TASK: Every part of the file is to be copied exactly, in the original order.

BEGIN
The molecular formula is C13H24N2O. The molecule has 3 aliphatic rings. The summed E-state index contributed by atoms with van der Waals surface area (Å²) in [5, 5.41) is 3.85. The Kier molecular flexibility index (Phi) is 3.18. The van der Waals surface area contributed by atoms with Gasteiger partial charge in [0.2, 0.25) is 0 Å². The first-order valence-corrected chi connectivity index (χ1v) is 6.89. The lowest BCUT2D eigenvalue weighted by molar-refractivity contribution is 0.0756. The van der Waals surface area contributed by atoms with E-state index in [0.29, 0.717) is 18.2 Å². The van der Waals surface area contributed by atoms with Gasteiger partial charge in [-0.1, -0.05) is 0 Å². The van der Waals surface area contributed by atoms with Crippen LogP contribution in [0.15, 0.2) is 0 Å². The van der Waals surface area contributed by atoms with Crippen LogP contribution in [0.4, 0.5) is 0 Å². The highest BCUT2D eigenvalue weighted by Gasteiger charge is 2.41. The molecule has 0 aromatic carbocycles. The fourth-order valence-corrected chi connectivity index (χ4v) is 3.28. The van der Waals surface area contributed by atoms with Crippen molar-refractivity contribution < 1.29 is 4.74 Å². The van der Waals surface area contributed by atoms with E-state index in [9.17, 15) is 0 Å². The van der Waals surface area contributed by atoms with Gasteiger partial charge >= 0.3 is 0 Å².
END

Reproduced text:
The molecular formula is C13H24N2O. The molecule has 3 aliphatic rings. The summed E-state index contributed by atoms with van der Waals surface area (Å²) in [5, 5.41) is 3.85. The Kier molecular flexibility index (Phi) is 3.18. The van der Waals surface area contributed by atoms with Gasteiger partial charge in [0.2, 0.25) is 0 Å². The first-order valence-corrected chi connectivity index (χ1v) is 6.89. The lowest BCUT2D eigenvalue weighted by molar-refractivity contribution is 0.0756. The van der Waals surface area contributed by atoms with E-state index in [0.29, 0.717) is 18.2 Å². The van der Waals surface area contributed by atoms with Gasteiger partial charge in [-0.1, -0.05) is 0 Å². The van der Waals surface area contributed by atoms with Crippen LogP contribution in [0.15, 0.2) is 0 Å². The van der Waals surface area contributed by atoms with Crippen LogP contribution in [0.4, 0.5) is 0 Å². The highest BCUT2D eigenvalue weighted by Gasteiger charge is 2.41. The molecule has 0 aromatic carbocycles. The fourth-order valence-corrected chi connectivity index (χ4v) is 3.28. The van der Waals surface area contributed by atoms with Crippen molar-refractivity contribution < 1.29 is 4.74 Å². The van der Waals surface area contributed by atoms with E-state index in [9.17, 15) is 0 Å². The van der Waals surface area contributed by atoms with Gasteiger partial charge >= 0.3 is 0 Å².